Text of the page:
- 9th Jul 2024
- 18:10 pm

In this problem you will implement a linear classifier as covered in the lecture videos. The file linear_classifier.py provides instructions. An additional file linear_classifier_outline.py has been provided. The outline here follows the video lectures closely. Your solution must still implement the functions provided, and you may not modify the signatures, or return values of these functions in any way. Run the classifier on the mnist data following the steps outlined in the file linear_classifier.py. Adjust the parameters so that you obtain at least 90 percent accuracy on the test data. Do not import anything besides numpy.

**Implement A Linear Classifier for MNIST Data - Get Assignment Solution**

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**Free Assignment Solution - Implement A Linear Classifier for MNIST Data **

#!/usr/bin/env python3

# -*- coding: utf-8 -*-

"""

@author:

"""

import numpy as np

import pandas as pd

X = np.random.randn(1000, 2)

y = X[: , 0] - X[:, 1] > 0

positive_points = X[y]

negative_points = X[np.logical_not(y)]

y = y.astype("int64")

def train(X, y, num_classes, learning_rate, num_iterations, num_batches):

'''- Assume that X has size m x n. So there are m examples each having n features.

- y is the vector of classes or labels of the data in X. The first entry of y corresponds

to the example in the first row of X and so on. Note that there is no parameter corresponding to

lambda so it is assumed to be 0.

- Randomly separate X and y into num_batches. This means you will split X into groups having roughly the

- num_classes is the number of different classes in the data.

- You will perform gradient descent on the weights for each batch. This will be done num_iterations

times and during each iteration gradient descent will be carried out on each batch.

- Return weights W and bias b.

You may not import anything else besides numpy(and pandas if you'd like).'''

m, n = X.shape

W = np.random.rand(n,num_classes) * 1/n

b = np.random.rand(num_classes,1)

y_1hot = np.zeros((m, num_classes))

y_1hot[np.arange(m), y] = 1

batch_size = int(np.ceil(len(X) / num_batches))

for epoch in range(num_iterations):

p = np.random.permutation(len(X))

X, y_1hot = X[p], y_1hot[p]

for index in range(0, X.shape[0], batch_size):

X_batch = X[index:min(index + batch_size, X.shape[0]),:]

y_batch = y_1hot[index:min(index + batch_size, y_1hot.shape[0]),:]

W, b = train_batch(X_batch, y_batch, W, b, learning_rate)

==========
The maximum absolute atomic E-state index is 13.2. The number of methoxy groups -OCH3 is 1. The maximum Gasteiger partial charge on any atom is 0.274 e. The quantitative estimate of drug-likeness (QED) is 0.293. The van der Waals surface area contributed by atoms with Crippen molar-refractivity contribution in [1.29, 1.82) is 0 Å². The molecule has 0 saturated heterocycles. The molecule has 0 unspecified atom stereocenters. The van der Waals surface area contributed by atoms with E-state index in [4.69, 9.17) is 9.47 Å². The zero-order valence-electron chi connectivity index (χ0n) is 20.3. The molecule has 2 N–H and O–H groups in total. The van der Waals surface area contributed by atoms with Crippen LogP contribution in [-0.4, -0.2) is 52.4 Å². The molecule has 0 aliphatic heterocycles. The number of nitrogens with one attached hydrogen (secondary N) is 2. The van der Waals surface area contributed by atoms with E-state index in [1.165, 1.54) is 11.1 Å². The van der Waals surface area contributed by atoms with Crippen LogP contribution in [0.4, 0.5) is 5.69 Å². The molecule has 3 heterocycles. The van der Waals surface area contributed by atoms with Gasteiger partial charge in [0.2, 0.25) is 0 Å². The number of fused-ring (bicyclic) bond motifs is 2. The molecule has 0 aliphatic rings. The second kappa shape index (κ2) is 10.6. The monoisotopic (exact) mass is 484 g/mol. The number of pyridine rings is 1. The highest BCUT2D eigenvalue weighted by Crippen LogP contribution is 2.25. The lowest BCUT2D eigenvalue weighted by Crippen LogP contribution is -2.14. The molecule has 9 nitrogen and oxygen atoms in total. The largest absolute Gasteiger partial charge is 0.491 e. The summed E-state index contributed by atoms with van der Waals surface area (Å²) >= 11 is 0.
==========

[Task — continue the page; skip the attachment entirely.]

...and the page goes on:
a = X @ W + b.reshape(-1,)

e = a - y_1hot

return W, b

def train_batch(X, y, W, b, learning_rate):

'''perform gradient descent using X. Modify W and b by performing

gradient descent and return the updated arrays.'''

a = X @ W + b.reshape(-1,)

e = a - y

grad_b = np.sum(e, axis=0) * 2 * learning_rate / (X.shape[0])

grad_W = ((X.T) @ e) * 2 * learning_rate / (X.shape[0])

b -= grad_b.reshape(-1,1)

W -= grad_W

return W, b

def predict(W, b, Xtest, ytest):

'''Return the accuracy, measured from 0 to 1, when the linear classifier

determined by W and b is applied to the data in Xtest. 0 means there

were no correct predictions, while 1 indicates that everything was predicted

correctly.'''

a = Xtest @ W + b.reshape(-1,)

ypred = np.argmax(a, axis=1)

accuracy = (ytest == ypred).sum() / (len(ytest)-Xtest.shape[1])

#ypred = np.argmax(a, axis=1)

#accuracy = (ytest == ypred).sum() / len(ytest)-len(Xtest)

return accuracy

W, b = train(X, y, 2, .001, 1000, 10)

print(predict(W, b, X, y)) ###When the code is correctly implemented the value should be 1 or very close to it.

'''Include your code for the mnist dataset here. You should print out the

accuracy of your trained classifier when applied to the test data. Note that the

last column of both data sets is the class label which should be extracted and

used as ytrain, and ytest respectively. Carry out the following steps:

1. Read the training and test data into arrays.

2. Split the arrays into features and labels. Call these Xtrain, ytrain, Xtest, ytest.

3. Standardize the data so that the columns have mean zero and variance 1.

4. Train a model with the training data.

5. Get the accuracy.

Note you will be graded on accuracy, you will need over 90% to get full credit.

This will require you to adjust the learning rate. I will run the program myself.

Assume that the data is in the same directory as the script.'''

train_data = pd.read_csv('mnist_train.csv', header=None)

test_data = pd.read_csv('mnist_test.csv', header=None)

Xtrain = train_data.drop(columns=[784]).values

ytrain = train_data[784].values.astype("int64")

Xtest = test_data.drop(columns=[784]).values

ytest = test_data[784].values.astype("int64")

Xtrain = Xtrain/255

Xtest = Xtest/255

num_classes = 10

learning_rate = 1e-3

num_iterations = 20

num_batches = 200

W, b = train(Xtrain, ytrain, num_classes, learning_rate, num_iterations, num_batches)

print("\nMNIST model Accuracy is:", predict(W, b, Xtest, ytest))

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**About The Author - Jane Smith**

Jane Smith is a software engineer specializing in machine learning and data science. With extensive experience in Python and Numpy, she excels at developing efficient algorithms. Jane enjoys sharing her knowledge through tutorials and open-source projects, as demonstrated in her linear classifier implementation for MNIST data.